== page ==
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Full-Text Articles in Law

Now I Know My “Acbs”: The Right To Literacy Following An Incremental Path, Gregory J. O'Neill Oct 2020

Now I Know My “Acbs”: The Right To Literacy Following An Incremental Path, Gregory J. O'Neill

University of Massachusetts Law Review

It is a tragic irony that a nation with enormous wealth will not provide the most basic of education rights to its citizens. Despite continual judicial and legislative measures to ensure access to education, or a facsimile thereof, no judicial or legislative body has taken the step to ensure that literacy is a fundamental right for the citizens of the United States. The issue has been, and continues to be, presented to both Congress and the courts. While Congress has passed legislation to some degree, both institutions have largely failed to ensure the population receives the fundamental right of literacy ...


The First Sale Doctrine And Foreign Sales: The Economic Implications In The United States Textbook Market, Garry A. Gabison Oct 2020

The First Sale Doctrine And Foreign Sales: The Economic Implications In The United States Textbook Market, Garry A. Gabison

University of Massachusetts Law Review

This Article investigates the impact of the Kirtsaeng decision. After discussing the first sale doctrine, this Article presents the issues around implementing a worldwide first sale doctrine. International treaties attempt to ensure that authors can benefit from their work by affording them similar protections in different jurisdictions. But a worldwide first sale exhaustion limits the ability of copyright holders to profit from their work because it allows the author to compete with its own work that had been priced differently in different jurisdictions. Finally, this Article tests whether, in the United States, the price of textbooks has been affected by ...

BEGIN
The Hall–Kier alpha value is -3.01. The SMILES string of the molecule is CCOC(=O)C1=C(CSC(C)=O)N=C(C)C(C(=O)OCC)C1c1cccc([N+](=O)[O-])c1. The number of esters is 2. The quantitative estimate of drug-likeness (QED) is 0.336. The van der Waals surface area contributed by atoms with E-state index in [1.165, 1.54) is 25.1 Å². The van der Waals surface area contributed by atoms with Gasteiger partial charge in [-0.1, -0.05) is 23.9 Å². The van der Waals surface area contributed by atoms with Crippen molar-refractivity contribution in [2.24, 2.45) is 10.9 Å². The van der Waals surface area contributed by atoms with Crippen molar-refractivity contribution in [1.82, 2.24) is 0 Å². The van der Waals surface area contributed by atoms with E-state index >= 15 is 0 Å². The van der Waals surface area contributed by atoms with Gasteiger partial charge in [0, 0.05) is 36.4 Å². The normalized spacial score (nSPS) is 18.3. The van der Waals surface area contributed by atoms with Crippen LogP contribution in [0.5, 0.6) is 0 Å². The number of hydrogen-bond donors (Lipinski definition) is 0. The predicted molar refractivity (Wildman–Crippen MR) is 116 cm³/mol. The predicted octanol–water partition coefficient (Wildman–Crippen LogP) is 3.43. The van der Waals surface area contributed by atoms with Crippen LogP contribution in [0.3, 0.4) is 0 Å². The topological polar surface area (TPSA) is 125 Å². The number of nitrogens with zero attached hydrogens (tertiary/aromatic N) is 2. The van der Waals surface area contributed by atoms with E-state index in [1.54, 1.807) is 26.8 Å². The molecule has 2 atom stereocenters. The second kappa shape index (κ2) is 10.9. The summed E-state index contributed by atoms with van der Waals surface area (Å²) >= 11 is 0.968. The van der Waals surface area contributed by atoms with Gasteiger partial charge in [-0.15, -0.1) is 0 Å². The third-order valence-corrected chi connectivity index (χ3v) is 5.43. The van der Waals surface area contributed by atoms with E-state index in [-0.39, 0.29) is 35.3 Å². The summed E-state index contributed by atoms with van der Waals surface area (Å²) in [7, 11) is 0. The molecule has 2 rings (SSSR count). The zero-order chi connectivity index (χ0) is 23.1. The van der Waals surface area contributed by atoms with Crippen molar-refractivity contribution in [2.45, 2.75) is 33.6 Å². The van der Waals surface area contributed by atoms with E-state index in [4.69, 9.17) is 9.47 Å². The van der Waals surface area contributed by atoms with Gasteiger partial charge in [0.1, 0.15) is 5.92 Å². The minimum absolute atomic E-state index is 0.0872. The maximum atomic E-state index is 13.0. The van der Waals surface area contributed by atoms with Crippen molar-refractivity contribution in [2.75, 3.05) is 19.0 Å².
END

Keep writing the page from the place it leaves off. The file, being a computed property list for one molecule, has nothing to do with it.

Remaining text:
Massachusetts At The Forefront: How To Protect The Most Vulnerable Group In A Post-Legal Sports Betting World—Ncaa Student-Athletes, Dave Wilson Feb 2020

Massachusetts At The Forefront: How To Protect The Most Vulnerable Group In A Post-Legal Sports Betting World—Ncaa Student-Athletes, Dave Wilson

University of Massachusetts Law Review

Change is coming to sports gambling in the United States. No longer is it restricted to Nevada casinos or your “friendly” neighborhood sports bookie. The individual states have spoken, with state after state passing legislation authorizing legalized sports betting. It is clear that there is an appetite for legal sports gambling in this country. But how did we get here? And what will the ramifications be? This Note first analyzes the keystone sports gambling case, Murphy v. NCAA, and its impact on the destruction of the Professional and Amateur Sports Protection Act, which was commonly viewed as a federal ban ...


Dalliances, Defenses, And Due Process: Prosecuting Sexual Harassment In The Me Too Era, Kenneth Lasson Feb 2020

Dalliances, Defenses, And Due Process: Prosecuting Sexual Harassment In The Me Too Era, Kenneth Lasson

University of Massachusetts Law Review